1 The act of wandering; deviation, especially from truth or moral rectitude, from the natural state, or from a type. “The aberration of youth.” Hall. “Aberrations from theory.” Burke.
2 A partial alienation of reason. “Occasional aberrations of intellect.” Lingard. Whims, which at first are the aberrations of a single brain, pass with heat into epidemic form. I. Taylor.
A small periodical change of position in the stars and other heavenly bodies, due to the combined effect of the motion of light and the motion of the observer; called annual aberration, when the observer’s motion is that of the earth in its orbit, and dairy or diurnal aberration, when of the earth on its axis; amounting when greatest, in the former case, to 20.4”, and in the latter, to 0.3”. Planetary aberration is that due to the motion of light and the motion of the planet relative to the earth.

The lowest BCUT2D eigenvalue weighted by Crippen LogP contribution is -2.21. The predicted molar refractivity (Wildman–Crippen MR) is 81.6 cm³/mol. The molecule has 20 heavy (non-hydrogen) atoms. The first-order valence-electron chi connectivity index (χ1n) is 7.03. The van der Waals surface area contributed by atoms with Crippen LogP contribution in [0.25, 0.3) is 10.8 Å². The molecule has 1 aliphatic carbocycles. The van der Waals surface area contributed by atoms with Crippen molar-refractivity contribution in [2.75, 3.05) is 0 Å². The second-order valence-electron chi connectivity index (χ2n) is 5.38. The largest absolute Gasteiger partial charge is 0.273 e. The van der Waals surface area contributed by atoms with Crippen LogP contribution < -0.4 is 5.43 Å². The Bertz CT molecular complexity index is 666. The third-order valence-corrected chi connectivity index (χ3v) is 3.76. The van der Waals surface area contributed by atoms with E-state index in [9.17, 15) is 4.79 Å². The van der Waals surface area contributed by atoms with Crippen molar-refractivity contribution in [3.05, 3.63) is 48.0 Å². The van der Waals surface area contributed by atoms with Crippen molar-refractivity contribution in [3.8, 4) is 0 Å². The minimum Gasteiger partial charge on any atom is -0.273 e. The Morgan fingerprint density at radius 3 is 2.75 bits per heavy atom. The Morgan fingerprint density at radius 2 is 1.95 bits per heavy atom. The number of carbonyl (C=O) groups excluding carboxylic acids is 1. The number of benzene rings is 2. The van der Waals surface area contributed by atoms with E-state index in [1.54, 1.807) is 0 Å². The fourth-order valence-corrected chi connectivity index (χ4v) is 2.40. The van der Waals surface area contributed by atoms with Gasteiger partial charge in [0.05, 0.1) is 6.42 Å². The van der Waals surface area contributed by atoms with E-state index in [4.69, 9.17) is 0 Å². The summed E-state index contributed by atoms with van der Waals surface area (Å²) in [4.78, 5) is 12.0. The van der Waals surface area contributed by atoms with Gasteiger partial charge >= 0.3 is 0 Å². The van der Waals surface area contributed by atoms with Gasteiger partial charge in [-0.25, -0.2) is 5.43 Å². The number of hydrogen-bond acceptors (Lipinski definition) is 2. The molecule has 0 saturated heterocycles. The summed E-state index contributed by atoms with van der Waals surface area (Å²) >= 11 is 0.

The convergence to different foci, by a lens or mirror, of rays of light emanating from one and the same point, or the deviation of such rays from a single focus; called spherical aberration, when due to the spherical form of the lens or mirror, such form giving different foci for central and marginal rays; and chromatic aberration, when due to different refrangibilities of the colored rays of the spectrum, those of each color having a distinct focus.
The passage of blood or other fluid into parts not appropriate for it.
The producing of an unintended effect by the glancing of an instrument, as when a shot intended for A glances and strikes B.